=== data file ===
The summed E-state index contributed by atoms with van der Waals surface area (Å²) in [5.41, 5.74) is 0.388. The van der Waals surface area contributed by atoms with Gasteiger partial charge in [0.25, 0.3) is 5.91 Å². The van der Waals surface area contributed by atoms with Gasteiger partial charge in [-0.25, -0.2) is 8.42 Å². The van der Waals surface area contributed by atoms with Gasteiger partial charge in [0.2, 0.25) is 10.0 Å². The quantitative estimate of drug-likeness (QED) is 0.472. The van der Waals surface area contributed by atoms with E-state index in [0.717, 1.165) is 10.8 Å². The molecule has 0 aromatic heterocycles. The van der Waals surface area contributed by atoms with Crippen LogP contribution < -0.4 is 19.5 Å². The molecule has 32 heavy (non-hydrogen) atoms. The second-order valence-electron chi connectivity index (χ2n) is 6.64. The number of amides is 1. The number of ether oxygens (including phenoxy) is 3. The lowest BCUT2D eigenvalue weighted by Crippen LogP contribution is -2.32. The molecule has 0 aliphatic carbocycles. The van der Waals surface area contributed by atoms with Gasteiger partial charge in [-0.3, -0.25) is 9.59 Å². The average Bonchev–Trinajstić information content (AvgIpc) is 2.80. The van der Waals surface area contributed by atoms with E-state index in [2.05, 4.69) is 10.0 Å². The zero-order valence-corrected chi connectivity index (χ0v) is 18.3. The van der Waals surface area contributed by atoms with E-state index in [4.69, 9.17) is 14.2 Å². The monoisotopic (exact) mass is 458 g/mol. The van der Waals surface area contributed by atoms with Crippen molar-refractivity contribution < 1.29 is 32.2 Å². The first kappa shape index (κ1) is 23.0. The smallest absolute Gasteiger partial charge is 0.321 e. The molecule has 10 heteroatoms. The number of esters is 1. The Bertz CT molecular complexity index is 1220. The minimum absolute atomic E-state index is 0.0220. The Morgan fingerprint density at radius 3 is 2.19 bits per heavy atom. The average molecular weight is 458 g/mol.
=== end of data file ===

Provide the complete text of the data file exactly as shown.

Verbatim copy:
The summed E-state index contributed by atoms with van der Waals surface area (Å²) in [5.41, 5.74) is 0.388. The van der Waals surface area contributed by atoms with Gasteiger partial charge in [0.25, 0.3) is 5.91 Å². The van der Waals surface area contributed by atoms with Gasteiger partial charge in [-0.25, -0.2) is 8.42 Å². The van der Waals surface area contributed by atoms with Gasteiger partial charge in [0.2, 0.25) is 10.0 Å². The quantitative estimate of drug-likeness (QED) is 0.472. The van der Waals surface area contributed by atoms with E-state index in [0.717, 1.165) is 10.8 Å². The molecule has 0 aromatic heterocycles. The van der Waals surface area contributed by atoms with Crippen LogP contribution < -0.4 is 19.5 Å². The molecule has 32 heavy (non-hydrogen) atoms. The second-order valence-electron chi connectivity index (χ2n) is 6.64. The number of amides is 1. The number of ether oxygens (including phenoxy) is 3. The lowest BCUT2D eigenvalue weighted by Crippen LogP contribution is -2.32. The molecule has 0 aliphatic carbocycles. The van der Waals surface area contributed by atoms with Gasteiger partial charge in [-0.3, -0.25) is 9.59 Å². The average Bonchev–Trinajstić information content (AvgIpc) is 2.80. The van der Waals surface area contributed by atoms with E-state index in [2.05, 4.69) is 10.0 Å². The zero-order valence-corrected chi connectivity index (χ0v) is 18.3. The van der Waals surface area contributed by atoms with E-state index in [4.69, 9.17) is 14.2 Å². The monoisotopic (exact) mass is 458 g/mol. The van der Waals surface area contributed by atoms with Crippen molar-refractivity contribution < 1.29 is 32.2 Å². The first kappa shape index (κ1) is 23.0. The smallest absolute Gasteiger partial charge is 0.321 e. The molecule has 10 heteroatoms. The number of esters is 1. The Bertz CT molecular complexity index is 1220. The minimum absolute atomic E-state index is 0.0220. The Morgan fingerprint density at radius 3 is 2.19 bits per heavy atom. The average molecular weight is 458 g/mol.